I’m sort of reluctant to share this because, well, I might need to do it someday and its value is in the fact that most people don’t know it.
During Hurricane Ike my uncle, who lives in Houston, acquired use of a generator. That’s an interesting story in itself so I’ll divert for a second and elaborate: He didn’t own a generator but his next door neighbor did. Unfortunately, the neighbor had never run the generator and when they needed it, it wouldn’t start. My uncle is a trained mechanic (former career) and was able to fix it. In return for his help, the neighbor allowed my uncle to run an extension cord over to his house to keep the fridge and freezer going. This underscores the importance of having practical skills. Even if you can’t afford to store a lot of tangibles, having valuable skills can allow you to barter work for the things you need. I know you’ve said that a million times. Well there’s a shining example of the truth in it.
Back to the point I wanted to make: They didn’t have enough gas for the generator and quickly ran out. The stations were out, and even if they had gas, there was no power to pump it. So… My uncle is also a private pilot and flies out of a local general aviation airport. Almost all public airports sell AVGAS, [(aviation gasoline), one grade of] which is just highly refined 100 octane gasoline. It works fine in both cars and equipment [such as generators]. Nobody was flying in or out, which left the airport well stocked with gas and apparently, they also had a way to pump it. He drove up there and bought all he wanted. The only people who thought to buy avgas were other pilots. They bought all they could use. No lines, no competition, no fighting.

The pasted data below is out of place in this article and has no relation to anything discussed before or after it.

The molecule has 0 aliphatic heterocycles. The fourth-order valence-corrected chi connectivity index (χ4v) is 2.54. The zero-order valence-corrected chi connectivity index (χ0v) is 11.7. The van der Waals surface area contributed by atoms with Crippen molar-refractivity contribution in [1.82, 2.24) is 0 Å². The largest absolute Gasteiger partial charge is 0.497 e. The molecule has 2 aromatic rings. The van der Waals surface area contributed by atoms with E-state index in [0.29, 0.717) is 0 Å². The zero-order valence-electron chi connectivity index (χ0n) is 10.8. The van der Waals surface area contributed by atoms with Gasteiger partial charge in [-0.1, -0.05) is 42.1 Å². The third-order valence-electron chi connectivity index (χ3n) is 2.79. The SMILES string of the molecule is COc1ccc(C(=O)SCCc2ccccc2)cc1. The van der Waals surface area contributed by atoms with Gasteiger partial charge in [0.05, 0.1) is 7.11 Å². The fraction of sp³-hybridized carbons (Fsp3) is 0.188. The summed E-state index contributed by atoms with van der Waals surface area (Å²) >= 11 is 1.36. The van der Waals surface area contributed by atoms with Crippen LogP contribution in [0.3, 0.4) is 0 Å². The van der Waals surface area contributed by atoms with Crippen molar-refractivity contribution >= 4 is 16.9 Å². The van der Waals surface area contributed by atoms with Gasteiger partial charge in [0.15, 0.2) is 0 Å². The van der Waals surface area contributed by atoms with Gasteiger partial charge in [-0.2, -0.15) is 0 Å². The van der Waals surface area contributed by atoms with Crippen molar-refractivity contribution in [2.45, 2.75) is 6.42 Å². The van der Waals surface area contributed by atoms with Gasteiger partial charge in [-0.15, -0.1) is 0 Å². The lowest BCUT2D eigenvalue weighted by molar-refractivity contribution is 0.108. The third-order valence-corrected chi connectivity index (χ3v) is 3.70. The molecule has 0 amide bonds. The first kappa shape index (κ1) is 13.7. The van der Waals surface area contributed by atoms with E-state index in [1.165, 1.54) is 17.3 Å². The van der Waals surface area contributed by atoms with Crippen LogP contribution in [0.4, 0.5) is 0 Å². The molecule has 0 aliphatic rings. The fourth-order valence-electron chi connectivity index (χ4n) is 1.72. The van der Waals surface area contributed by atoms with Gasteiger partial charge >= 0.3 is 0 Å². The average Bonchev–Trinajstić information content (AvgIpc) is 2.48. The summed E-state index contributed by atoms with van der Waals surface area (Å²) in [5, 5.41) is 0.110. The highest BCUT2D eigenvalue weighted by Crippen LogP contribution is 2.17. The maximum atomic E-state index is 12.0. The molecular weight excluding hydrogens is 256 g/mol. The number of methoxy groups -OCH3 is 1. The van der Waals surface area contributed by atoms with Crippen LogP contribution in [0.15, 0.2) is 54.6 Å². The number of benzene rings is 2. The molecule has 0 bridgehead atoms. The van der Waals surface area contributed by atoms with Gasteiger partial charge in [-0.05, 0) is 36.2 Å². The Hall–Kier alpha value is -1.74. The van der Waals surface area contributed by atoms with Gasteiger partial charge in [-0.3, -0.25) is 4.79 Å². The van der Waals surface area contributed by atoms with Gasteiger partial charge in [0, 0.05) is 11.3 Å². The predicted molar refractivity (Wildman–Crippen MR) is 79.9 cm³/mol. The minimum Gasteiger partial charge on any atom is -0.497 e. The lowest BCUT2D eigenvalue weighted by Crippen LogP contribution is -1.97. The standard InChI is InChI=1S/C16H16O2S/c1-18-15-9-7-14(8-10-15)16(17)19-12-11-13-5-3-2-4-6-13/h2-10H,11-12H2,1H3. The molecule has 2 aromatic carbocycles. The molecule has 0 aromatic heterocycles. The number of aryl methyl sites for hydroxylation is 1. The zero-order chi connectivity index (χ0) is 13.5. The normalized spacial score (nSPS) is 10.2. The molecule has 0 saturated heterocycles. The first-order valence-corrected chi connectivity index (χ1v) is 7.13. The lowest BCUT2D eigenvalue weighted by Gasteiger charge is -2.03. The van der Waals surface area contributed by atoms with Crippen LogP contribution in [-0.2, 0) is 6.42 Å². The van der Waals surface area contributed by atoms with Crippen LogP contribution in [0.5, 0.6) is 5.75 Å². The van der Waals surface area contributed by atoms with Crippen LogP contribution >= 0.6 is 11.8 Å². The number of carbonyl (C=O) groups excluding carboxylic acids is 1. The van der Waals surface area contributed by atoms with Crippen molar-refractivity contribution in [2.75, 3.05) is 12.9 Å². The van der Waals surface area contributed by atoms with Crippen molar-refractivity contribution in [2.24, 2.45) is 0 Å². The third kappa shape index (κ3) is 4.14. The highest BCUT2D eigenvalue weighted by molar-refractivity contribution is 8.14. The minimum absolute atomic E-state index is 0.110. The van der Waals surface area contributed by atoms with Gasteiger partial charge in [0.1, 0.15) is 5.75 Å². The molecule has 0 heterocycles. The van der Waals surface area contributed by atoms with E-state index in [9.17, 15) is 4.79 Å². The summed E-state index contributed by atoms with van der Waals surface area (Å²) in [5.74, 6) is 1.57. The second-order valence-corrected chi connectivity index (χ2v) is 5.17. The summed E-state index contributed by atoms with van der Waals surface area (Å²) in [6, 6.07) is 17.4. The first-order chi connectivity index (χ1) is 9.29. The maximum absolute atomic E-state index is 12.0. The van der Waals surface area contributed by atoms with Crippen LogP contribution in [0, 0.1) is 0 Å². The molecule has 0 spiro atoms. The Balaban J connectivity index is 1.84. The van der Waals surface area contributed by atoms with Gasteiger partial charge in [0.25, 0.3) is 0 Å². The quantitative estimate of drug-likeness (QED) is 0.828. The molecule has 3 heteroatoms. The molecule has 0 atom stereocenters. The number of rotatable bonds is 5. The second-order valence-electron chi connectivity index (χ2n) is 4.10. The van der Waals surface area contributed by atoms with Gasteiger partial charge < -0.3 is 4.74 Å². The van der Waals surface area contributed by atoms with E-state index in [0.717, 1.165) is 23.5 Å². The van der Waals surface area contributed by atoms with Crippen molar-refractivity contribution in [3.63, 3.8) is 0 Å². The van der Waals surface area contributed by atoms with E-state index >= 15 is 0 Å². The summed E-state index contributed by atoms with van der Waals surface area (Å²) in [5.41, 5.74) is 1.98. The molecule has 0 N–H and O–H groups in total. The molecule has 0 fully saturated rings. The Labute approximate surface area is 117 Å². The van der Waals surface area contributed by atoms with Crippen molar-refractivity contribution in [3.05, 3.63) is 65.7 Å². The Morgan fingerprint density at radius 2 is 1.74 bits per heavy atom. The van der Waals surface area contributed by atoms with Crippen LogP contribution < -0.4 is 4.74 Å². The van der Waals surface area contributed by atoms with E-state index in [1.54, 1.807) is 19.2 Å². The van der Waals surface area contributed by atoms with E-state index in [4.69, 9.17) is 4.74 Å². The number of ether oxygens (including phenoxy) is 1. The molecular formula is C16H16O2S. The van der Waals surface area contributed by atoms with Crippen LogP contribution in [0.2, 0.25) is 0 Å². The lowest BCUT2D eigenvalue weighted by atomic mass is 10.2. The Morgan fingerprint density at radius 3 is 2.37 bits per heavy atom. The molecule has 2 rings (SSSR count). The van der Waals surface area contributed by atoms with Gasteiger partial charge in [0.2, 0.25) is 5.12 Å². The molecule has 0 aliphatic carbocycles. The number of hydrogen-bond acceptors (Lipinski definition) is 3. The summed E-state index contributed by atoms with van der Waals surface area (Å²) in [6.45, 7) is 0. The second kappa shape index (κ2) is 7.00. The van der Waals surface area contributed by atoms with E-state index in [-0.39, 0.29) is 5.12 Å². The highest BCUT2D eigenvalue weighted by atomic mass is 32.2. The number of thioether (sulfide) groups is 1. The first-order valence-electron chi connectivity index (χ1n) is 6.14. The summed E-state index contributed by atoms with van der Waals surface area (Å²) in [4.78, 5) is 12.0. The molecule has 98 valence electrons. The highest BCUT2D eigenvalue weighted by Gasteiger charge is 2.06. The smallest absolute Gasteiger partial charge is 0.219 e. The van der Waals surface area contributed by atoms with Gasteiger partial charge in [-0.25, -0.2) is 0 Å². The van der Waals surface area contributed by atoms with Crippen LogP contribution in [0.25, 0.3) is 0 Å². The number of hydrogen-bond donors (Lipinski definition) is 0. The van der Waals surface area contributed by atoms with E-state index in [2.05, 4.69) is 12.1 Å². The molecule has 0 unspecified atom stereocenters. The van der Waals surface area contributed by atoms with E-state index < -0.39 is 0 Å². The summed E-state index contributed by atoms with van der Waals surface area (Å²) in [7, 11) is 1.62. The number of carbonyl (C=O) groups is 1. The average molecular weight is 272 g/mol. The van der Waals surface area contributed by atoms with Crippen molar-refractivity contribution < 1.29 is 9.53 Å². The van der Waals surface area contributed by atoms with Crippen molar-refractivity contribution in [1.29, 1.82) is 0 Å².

I’m not suggesting this as an alternative to keep a sufficient supply of fuel on hand. But it’s an additional resource if your supply runs out. As I read about the gas shortages in the southeast (right now), all I can think is that there are probably dozens if not hundreds of pilots gassing their cars up with avgas… and doing it very quietly. Best, – Matt R.
JWR Replies: Thanks for that reminder. (Using AVGAS in ground vehicles has been mentioned a few times in the blog.) Just keep in mind that there could be road tax issues, at least in most English-speaking countries. Also, most AVGAS (such as 100LL), is made in leaded formulations and those are not compatible for use with many of the newer vehicles that have catalytic converters. (Since leaded formulations quickly degrade catalytic converters.)